Unknown Children

Elisabeth & Karel Eckhart and mother Gertrude Eckhart


On 13 September 1944, the last transport of Jews from the Netherlands left Westerbork to Bergen-Belsen concentration camp. France had already been liberated and German troops were on the retreat on all fronts. But until the very end, Nazi Germany garnered its last remaining resources in order to complete the most important task of murdering the Jews. Driven by an uncompromising antisemitic ideology, they continued to hunt down every last Jew, every Jewish child they could put their hands on. The searches for the Jews went on until the very last minute; the caught Jews were brought to the transit camp and when a sufficient number had been gathered, they would be transported to the east.

Fifty-nine young infants were put on the train that was to be the last transport from Westerbork. They had been denounced or were caught at their benefactors’ homes, and were dragged from their shelter to the camp and then put on the train. Because of their young age, they could not even provide information about their identity, and thus were registered on the deportation list as Unbekannte Kinder – "unknown children".

Three of the “unknown children” on that transport had been sheltered by Elisabeth and Karel Eckhart and Karel's mother Gertrude. Gertrude had established an Anthroposophical school in The Hague in the 1930's. The Germans closed the institution in summer 1942, and Gertrude, her son and his wife continued to live in the building. There, Elisabeth and Karel Eckhart’s baby daughter was born in September 1942.

On the very same day that their daughter came to the world, a Jewish infant, 14-months-old Lisette van Vlijmen, was brought to the couple's home in The Hague. Shortly afterwards the couple took in another two Jewish children – Harry and Beatrice Rothe, aged 3 and 5. We know that another child was also sheltered by the couple, but his identity remains unknown. The Eckhart family took care of the children and raised them together with their daughter.

In August 1943 the entire population living close to the seashore was evacuated. The Eckharts moved with the children in their charge to another area in The Hague, and finally settled in Gouda. They continued to care for the Jewish children who had been placed with them.

However all their efforts came to vain when the family was denounced. On 31 July 1944 the police raided the Eckhart residence. Karel was not at home, the children were taken away and Karel’s mother, Gertrude, was arrested and sent to prison in Arnhem. In order to serve the purpose of killing every single Jew, the three infants in the Eckhart’s home were seized by the police and brought to Westerbork to await deportation. Karel and his wife had to go into hiding until liberation.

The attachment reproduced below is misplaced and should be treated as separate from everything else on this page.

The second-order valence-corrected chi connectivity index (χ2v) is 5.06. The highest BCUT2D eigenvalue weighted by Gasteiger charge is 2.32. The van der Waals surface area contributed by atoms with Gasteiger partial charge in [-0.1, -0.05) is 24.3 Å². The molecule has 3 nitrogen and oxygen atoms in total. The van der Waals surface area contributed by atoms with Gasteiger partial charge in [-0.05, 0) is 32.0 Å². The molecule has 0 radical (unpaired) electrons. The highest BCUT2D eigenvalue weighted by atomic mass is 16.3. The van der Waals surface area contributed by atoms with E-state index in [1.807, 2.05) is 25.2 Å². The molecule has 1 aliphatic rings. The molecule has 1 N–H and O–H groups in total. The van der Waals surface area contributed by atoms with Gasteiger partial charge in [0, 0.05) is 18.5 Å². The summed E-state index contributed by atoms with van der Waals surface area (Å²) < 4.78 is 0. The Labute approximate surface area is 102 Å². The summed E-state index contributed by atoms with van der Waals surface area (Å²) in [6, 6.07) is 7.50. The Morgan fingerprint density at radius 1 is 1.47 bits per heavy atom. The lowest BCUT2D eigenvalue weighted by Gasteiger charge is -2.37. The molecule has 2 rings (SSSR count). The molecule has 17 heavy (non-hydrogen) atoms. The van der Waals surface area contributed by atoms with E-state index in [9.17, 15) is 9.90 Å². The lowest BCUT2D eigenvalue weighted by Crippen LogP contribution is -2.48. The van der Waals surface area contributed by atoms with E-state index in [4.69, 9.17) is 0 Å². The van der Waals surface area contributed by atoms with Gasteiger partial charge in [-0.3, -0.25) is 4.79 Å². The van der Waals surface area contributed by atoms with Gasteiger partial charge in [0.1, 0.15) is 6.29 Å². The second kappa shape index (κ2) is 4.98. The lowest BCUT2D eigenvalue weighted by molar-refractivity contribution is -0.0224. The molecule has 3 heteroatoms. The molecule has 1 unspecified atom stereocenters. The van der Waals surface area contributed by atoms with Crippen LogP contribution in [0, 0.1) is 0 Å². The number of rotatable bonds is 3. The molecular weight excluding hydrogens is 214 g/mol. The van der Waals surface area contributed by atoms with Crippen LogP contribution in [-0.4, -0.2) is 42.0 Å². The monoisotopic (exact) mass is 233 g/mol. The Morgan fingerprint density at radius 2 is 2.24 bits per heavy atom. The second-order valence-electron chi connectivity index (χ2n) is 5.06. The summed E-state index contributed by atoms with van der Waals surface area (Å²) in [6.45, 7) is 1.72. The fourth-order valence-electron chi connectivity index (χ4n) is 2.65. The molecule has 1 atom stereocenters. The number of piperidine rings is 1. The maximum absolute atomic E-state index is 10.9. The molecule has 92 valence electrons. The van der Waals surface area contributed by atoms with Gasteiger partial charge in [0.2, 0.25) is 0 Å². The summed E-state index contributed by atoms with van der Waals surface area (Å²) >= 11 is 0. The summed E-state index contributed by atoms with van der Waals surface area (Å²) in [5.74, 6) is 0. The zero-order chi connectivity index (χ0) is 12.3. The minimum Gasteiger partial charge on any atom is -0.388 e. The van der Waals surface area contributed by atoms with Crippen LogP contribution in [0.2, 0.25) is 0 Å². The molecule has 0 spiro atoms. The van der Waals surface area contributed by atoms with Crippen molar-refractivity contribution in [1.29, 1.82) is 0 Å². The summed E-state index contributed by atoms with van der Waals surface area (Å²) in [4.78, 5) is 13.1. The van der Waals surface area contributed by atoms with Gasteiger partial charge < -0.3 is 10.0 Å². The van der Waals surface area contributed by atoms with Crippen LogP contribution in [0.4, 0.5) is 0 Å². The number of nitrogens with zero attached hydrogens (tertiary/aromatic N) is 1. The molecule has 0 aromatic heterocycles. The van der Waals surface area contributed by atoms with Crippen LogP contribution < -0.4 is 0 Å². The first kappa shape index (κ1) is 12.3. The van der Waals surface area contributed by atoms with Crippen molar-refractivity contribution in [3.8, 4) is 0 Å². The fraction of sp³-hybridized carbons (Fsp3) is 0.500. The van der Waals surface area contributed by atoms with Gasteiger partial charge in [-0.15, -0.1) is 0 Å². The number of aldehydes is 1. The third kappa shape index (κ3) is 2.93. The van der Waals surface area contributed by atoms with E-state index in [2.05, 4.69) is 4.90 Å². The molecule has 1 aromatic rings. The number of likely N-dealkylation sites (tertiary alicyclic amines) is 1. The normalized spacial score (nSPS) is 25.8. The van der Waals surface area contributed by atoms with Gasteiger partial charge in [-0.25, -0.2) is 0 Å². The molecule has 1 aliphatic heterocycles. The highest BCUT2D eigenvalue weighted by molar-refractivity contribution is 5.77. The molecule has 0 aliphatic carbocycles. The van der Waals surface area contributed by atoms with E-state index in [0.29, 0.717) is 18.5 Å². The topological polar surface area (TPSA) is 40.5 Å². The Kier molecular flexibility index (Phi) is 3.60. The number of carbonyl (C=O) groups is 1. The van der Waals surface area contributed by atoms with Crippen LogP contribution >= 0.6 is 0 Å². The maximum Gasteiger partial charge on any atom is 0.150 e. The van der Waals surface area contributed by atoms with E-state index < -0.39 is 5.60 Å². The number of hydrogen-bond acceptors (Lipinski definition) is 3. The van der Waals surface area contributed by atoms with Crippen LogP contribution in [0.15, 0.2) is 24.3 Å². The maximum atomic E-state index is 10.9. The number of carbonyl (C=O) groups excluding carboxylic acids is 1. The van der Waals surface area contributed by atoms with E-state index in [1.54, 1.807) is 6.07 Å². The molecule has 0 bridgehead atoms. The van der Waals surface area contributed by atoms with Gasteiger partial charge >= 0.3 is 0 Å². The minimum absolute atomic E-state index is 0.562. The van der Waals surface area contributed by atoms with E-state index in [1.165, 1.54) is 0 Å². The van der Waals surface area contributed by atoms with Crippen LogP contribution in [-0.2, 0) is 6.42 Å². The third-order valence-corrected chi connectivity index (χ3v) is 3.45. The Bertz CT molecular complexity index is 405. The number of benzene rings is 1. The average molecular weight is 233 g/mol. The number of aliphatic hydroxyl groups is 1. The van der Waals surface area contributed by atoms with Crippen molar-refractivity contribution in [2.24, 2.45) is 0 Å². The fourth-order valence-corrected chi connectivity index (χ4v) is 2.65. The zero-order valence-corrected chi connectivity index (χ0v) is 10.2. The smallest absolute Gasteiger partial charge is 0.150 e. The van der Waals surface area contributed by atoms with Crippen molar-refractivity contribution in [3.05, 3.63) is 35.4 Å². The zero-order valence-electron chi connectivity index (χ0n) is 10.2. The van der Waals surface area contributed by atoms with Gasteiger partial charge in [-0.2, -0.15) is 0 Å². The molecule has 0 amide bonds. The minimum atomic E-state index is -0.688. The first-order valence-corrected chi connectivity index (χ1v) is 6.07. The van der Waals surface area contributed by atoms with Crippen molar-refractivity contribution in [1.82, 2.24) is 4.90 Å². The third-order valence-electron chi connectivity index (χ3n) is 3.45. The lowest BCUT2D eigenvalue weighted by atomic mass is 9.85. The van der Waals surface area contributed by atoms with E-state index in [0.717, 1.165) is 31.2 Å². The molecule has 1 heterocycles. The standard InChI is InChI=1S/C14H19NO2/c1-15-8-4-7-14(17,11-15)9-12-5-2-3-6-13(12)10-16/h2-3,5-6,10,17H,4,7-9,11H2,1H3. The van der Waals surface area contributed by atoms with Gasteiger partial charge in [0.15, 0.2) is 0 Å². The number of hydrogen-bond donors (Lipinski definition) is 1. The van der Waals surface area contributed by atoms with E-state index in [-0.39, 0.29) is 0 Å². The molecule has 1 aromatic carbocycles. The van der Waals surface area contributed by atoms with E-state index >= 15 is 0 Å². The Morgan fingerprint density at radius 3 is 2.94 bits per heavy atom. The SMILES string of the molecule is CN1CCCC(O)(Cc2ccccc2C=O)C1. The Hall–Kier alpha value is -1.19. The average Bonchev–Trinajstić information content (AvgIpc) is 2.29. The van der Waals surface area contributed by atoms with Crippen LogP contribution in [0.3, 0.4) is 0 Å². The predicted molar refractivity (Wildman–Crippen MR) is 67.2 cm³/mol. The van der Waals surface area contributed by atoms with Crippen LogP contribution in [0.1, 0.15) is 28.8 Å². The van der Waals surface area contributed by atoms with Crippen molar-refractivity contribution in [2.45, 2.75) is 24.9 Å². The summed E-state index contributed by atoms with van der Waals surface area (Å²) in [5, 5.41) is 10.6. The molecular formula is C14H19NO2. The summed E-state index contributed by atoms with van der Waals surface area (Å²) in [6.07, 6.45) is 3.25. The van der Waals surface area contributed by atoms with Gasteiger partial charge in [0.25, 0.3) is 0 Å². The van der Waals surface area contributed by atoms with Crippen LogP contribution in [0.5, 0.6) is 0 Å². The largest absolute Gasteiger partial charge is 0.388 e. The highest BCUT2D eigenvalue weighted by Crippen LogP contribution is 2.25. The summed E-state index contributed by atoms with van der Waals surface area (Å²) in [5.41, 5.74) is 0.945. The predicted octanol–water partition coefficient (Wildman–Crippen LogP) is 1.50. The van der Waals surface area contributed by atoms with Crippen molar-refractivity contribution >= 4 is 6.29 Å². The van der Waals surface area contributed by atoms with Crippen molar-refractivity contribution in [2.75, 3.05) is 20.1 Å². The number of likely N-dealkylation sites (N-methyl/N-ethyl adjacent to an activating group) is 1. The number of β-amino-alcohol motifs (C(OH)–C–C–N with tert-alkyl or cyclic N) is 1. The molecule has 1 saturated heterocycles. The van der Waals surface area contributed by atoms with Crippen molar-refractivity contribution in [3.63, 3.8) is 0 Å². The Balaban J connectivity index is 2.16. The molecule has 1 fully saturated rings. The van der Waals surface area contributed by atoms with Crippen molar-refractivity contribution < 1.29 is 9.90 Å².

The transport of 13 September 1944 from Westerbork went to Bergen Belsen and from there the children were taken to Theresienstadt. Fortunately, all three captured children survived and were returned to their rescuers' home after the war. The Eckharts took care of them while waiting to see if any family of their wards had survived. The mother of Harry and Beatrice Rothe came back and took her children. When it became known that Lisette van Vlijmen's parents and grandparents had perished, the rescuers wanted to adopt her. However an uncle survived and took her to live with him. The contact between the little girl and the rescuers was lost and only many years later, with the help of a TV program, the connection was re-established. Harry and Beatrice Rothe joined her in asking Yad Vashem to honor the rescuers.

In 2004 Karel and Beatrice Eckhart and Karel's mother, Gertrude, were awarded the title of Righteous Among the Nations.


This online story was made possible with the support of:

Conference on Jewish Material Claims Against Germany

The Conference on Jewish Material Claims Against Germany works to secure compensation and restitution for survivors of the Holocaust.

Since 1951, the Claims Conference - working in partnership with the State of Israel - has negotiated for and distributed payments from Germany, Austria, other governments, and certain industry; recovered unclaimed German Jewish property; and funded programs to assist the neediest Jewish victims of Nazism.